53. But what about affordable housing, for the caretakers, the cleaners, the maintenance people, people who have to do jobs, often with very unsocial hours?
  (Ms Mayhew) We have council estates in the City, both Golden Lane and the Mansell Street Estates; we also have—

  54. But what about more development, you know, a bit of a spin-off from this?
  (Ms Mayhew) We have, if you would let me finish; we do actually have affordable housing in seven other boroughs, and we have done an enormous amount with bodies such as Peabody and other boroughs and other housing associations, including the East London Housing Association, where not only have we built affordable council housing but also currently we are exploring key worker housing, not just key worker housing for public sector workers but key worker housing for private sector, low-paid, private sector. And I think you will see, in the next year or so, some very interesting and imaginative schemes coming out of the City of London to locate key workers in and around the City fringe area.

  55. Do you not see any mixed-use possibilities for any of these tall buildings that we are talking about?
  (Ms Mayhew) I think it is difficult to have mixed use in tall buildings, simply because the City does work 24 hours a day, my law firm works 24 hours a day, routinely the banks work 24 hours a day. It is very difficult to have, in the same building, or even in close proximity, residents who want to enjoy a good night's sleep and offices that are working 24 hours a day; you get noise of deliveries, you get generation noise, you get just noise of people coming and going; people should not be subjected to that. So, in a sense, we are quite lucky that the core of the City has very little residential development. So it means if we do need to dig up the streets we can do it at night, if we want to, without disturbing residents, but without disturbing business people during the day; it does make sense. But we are not, in any way, turning our back on affordable housing or key worker housing, we regard that as hugely important for London's success, but we will work with other agencies to do that in the fringe.


  56. Do you feel that the people who want to put up these tall buildings are actually paying for all the infrastructure that is needed, all the improvements to public transport, and if they were really paying for all the things that were needed they would not want to build at all?
  (Ms Mayhew) No. Certainly, up until now, the City has always used concepts of planning gain to enhance environmental aspects, particularly to make sure that the buildings look nice and are made of high-quality materials. We do pride ourselves on our open spaces, although some of them are quite restricted, and many of the occupiers have been asked to make environmental improvements both to the street scene, to retail development and also to open spaces. But recently we have moved to a point where we are prepared to ask for planning gain from developers to contribute to the development of stations, the enhancement of open spaces, and the like, and, indeed, many developers have gone further; and most of our planning gain is actually spent in the surrounding district, on work traineeship schemes for disadvantaged people nearby, most of the gain should be spent in the surrounding district, that is the appropriate thing.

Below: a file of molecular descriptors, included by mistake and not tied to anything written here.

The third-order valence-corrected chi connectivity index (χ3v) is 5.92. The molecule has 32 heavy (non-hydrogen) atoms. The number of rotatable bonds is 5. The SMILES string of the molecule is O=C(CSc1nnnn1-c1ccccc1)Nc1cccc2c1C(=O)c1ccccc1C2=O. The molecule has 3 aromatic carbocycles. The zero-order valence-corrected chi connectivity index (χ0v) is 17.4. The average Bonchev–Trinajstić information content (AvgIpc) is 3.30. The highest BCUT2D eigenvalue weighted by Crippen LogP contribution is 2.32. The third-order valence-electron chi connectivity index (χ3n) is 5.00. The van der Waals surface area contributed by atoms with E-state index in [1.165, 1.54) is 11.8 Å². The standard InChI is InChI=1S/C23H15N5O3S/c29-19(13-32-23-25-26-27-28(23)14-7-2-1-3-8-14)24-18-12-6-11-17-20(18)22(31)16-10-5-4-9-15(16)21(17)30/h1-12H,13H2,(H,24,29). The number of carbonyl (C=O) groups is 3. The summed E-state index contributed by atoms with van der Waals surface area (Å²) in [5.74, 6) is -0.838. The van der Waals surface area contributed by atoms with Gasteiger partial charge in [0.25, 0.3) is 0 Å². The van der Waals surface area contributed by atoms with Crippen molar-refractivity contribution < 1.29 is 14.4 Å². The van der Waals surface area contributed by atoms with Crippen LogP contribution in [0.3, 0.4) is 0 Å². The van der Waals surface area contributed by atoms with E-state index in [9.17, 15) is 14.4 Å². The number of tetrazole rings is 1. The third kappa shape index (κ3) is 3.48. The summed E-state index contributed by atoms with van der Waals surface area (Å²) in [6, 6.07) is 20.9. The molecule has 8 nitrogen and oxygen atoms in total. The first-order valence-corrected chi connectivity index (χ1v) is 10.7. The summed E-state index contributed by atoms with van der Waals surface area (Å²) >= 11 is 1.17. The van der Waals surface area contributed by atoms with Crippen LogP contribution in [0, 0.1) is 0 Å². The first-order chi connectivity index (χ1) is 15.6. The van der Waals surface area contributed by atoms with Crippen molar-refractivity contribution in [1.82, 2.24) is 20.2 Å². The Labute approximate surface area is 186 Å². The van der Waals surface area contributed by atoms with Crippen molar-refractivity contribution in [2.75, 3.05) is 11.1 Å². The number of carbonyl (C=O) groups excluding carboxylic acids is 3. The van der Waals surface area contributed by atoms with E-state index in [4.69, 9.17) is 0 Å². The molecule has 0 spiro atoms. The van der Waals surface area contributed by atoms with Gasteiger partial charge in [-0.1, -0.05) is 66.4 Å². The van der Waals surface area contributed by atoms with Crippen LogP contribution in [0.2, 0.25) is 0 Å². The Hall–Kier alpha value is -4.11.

57. Now across the country all sorts of industries have sort of reached their peak and built a whole series of buildings which actually have turned out to be obsolete; you do not think that the changing nature of the electronic world means that office space is not going to be needed in anything like the volume, so that you are not just at the end of a great boom and we are going to get a lot of empty buildings?
  (Ms Mayhew) We have been here for a thousand years; we intend to continue for another thousand. I think what is interesting about the City is the redevelopment, that we do get a third of the City rebuilt since 1980, so our obsolescence does not last long, because the value is such that people do redevelop, albeit in sustainable ways.

  58. Seventy-five per cent of the Wren churches are now obsolete?
  (Ms Mayhew) I think, as a Christian, I would dispute that.
  (Mr Rees) And, of course, were tall buildings in their day.
  (Ms Mayhew) They were very tall buildings in their day, if you look at some of the early pictures of London. But they have been put to quite imaginative uses. And I think that is part of our heritage, and we owe it to them to maintain them and look after them; and they are used, they are used for concerts, they are used for a lot of other activities. They are wonderful spaces for people to be able to go to.

  59. So you think these tall buildings that you are so keen on might have a future not as office space?
  (Ms Mayhew) No, I think they will have a future as office space, but they will be redeveloped.

  Chairman: On that note, can I thank you very much for your evidence. Thank you.